Adam Zagoria covers basketball at all levels. He is the author of two books and an award-winning journalist whose articles have appeared in ESPN The Magazine, SLAM, Sheridan Hoops, Sports Illustrated, Basketball Times and in newspapers nationwide.
Kentucky Sends 5 Starters to NBA…Now Can it Happen Again?
Teague is projected to go in the first round and Lamb, a Queens, N.Y., native, could go late-first or early-second.
“During the season, it’s about our team,” Calipari said. “When the season is over, it’s about moments like this.”
This was a special team, a special group at Kentucky, a group that sacrificed of themselves for greater team goals.
Now the question is, Will something like this ever happen again?
“I think it’s possible…at Kentucky again.,” one veteran NBA scout told SNY.tv. “Although I don’t know how probable it is. It could happen because John demonstrated he’s a special recruiter.”
Kentucky’s incoming recruiting class is already ranked No. 1 by several national outlets and features four players in Nerlens Noel, Archie Goodwin, Willie Cauley and Alex Poythress.
Kentucky missed out on wing Shabazz Muhammad, who may turn into the best wing scorer in college basketball next year, but remains involved with forwards Anthony Bennett and Amile Jefferson.
The 6-foot-10 Noel is the most heralded of the group, and is projected to slot right into Davis’s slot as the shot-blocking big man at Kentucky.
“Coming out there with Kentucky on my chest, I think that’s going to be big expectations to come out and perform every day,” Noel told FiveStarBasketball.com. “I love it. I live for the pressure, I live for the game.”
Noel and his fellow newcomers will join sophomore Kyle Wiltjer, the lone returning Wildcat, and N.C. State transfer Ryan Harrow.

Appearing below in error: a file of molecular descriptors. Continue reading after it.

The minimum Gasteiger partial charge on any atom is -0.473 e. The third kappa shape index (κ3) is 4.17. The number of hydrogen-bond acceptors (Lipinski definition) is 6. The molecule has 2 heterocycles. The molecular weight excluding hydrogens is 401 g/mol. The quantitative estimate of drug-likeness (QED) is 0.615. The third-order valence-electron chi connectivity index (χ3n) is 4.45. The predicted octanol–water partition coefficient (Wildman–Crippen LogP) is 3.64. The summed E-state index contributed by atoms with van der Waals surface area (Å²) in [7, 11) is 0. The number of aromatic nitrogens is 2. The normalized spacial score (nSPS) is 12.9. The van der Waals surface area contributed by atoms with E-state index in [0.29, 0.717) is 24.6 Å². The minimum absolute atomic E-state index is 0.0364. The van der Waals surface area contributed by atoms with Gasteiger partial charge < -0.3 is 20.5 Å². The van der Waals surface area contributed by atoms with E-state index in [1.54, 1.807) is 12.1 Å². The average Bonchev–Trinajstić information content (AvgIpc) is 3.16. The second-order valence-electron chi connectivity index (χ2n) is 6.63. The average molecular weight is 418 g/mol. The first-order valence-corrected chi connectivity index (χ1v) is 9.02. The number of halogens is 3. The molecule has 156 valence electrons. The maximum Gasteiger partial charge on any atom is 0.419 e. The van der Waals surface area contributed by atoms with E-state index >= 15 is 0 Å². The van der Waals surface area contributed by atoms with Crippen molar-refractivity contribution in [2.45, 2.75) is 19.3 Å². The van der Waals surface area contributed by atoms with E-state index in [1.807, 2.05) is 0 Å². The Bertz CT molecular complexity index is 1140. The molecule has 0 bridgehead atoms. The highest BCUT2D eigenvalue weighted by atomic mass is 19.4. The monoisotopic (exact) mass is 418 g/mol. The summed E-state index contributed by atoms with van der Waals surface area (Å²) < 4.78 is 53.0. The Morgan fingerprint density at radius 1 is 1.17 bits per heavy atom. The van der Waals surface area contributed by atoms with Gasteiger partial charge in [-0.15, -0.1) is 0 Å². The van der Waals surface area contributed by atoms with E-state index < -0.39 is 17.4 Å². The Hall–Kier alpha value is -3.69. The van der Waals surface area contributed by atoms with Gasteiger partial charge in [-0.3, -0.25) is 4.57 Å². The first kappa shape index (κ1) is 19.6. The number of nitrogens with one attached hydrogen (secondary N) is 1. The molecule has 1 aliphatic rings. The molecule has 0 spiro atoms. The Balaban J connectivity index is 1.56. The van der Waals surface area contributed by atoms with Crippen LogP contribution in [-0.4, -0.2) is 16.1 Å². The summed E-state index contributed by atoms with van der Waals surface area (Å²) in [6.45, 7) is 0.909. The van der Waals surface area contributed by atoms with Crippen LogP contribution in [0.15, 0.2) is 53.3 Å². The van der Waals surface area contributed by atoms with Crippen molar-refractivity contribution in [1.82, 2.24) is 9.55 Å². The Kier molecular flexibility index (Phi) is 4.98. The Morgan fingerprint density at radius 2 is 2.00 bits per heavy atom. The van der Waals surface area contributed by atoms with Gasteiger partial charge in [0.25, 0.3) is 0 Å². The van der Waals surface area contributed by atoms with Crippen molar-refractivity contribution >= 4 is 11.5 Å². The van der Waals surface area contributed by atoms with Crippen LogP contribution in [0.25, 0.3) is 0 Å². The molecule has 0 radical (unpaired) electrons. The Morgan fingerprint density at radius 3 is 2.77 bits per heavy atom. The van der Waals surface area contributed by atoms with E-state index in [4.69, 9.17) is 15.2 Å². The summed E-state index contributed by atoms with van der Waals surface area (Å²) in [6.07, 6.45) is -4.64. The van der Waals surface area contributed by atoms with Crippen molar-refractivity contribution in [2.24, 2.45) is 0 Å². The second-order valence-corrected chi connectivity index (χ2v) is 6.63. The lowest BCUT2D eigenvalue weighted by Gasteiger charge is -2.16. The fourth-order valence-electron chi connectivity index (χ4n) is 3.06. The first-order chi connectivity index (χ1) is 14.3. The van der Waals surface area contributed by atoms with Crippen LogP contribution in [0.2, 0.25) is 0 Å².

They will have huge shoes to fill after what this special Kentucky group accomplished.
“They played great defense, they played very unselfishly,” the NBA scout said. “They all gave up of themselves so they could win. They sacrificed individual stuff for the greater glory.”
Though there was some thought that Teague and Lamb might remain in college, their stock will likely never be higher than it is right now and the NBA scout said he doesn’t think any of them are making a mistake by coming out now.
“I feel that Teague will be a first-round pick because of his upside, his athleticism, he comes from a basketball family,” the scout said, referring to Marquis’ older brother, Jeff, of the Atlanta Hawks. “He accepted and really thrived with good coaching. He allowed himself to be coached and he improved tremendously as the season progressed.
“He’s a jet. He has the NBA body. He has the NBA physical tools. It comes with the family.”
As for Lamb, a 6-4 combo guard, Calipari said, “When his motor’s running, there is no better guard in the country.”
“Doron did a great job,” the NBA scout said. “He’s the best shooter on Kentucky. A good backup point guard can score, can pass. Understands just what the coach wants. He’s really a very underrated player.
“He loves the bright lights. The bigger the game, the bigger the night. On another team, he would’ve got 18 to 20 points on a lesser team.”
Davis, Kidd-Gilchrist (who’s just 18) and Jones are all no-brainers, the scout said.
“What more can be said,” the scout said of DAvis. “The draft begins at 2 because Anthony Davis is a lock at 1. All the awards, all the accoladaes are well deserved.”
He added: “Michael Kidd-Gilchrist is I think anywhere from 3 to 8. And Terrence Jones is I think probably 10 to 16.”
All in all, this was a special team.
Even the John Wall/DeMarcus Cousins team, with all its talent, wasn’t cohesive enough to win a title.
But this team, with all its talent, sacrificed to get Calipari his first championship.
And now the pressure will fall to next year’s group.
Can it happen again?
Time will tell, but Calipari is likely the only coach who could ever make it happen.
Adam Zagoria is a Basketball Insider who covers basketball at all levels. A contributor to The New York Times and SportsNet New York (SNY), he is also the author of two books and is an award-winning journalist and filmmaker. His articles have appeared in ESPN The Magazine, SLAM, Sheridan Hoops, Basketball Times and in newspapers nationwide. He also won an Emmy award for his work on the SNY mini-documentary on Syracuse guard Tyus Battle.
A veteran Ultimate Frisbee player, he has competed in numerous National and World Championships and, perhaps more importantly, his teams won the Westchester Summer League (WSL) championships in 2011 and 2013.
He lives in Manhattan with his wife and children.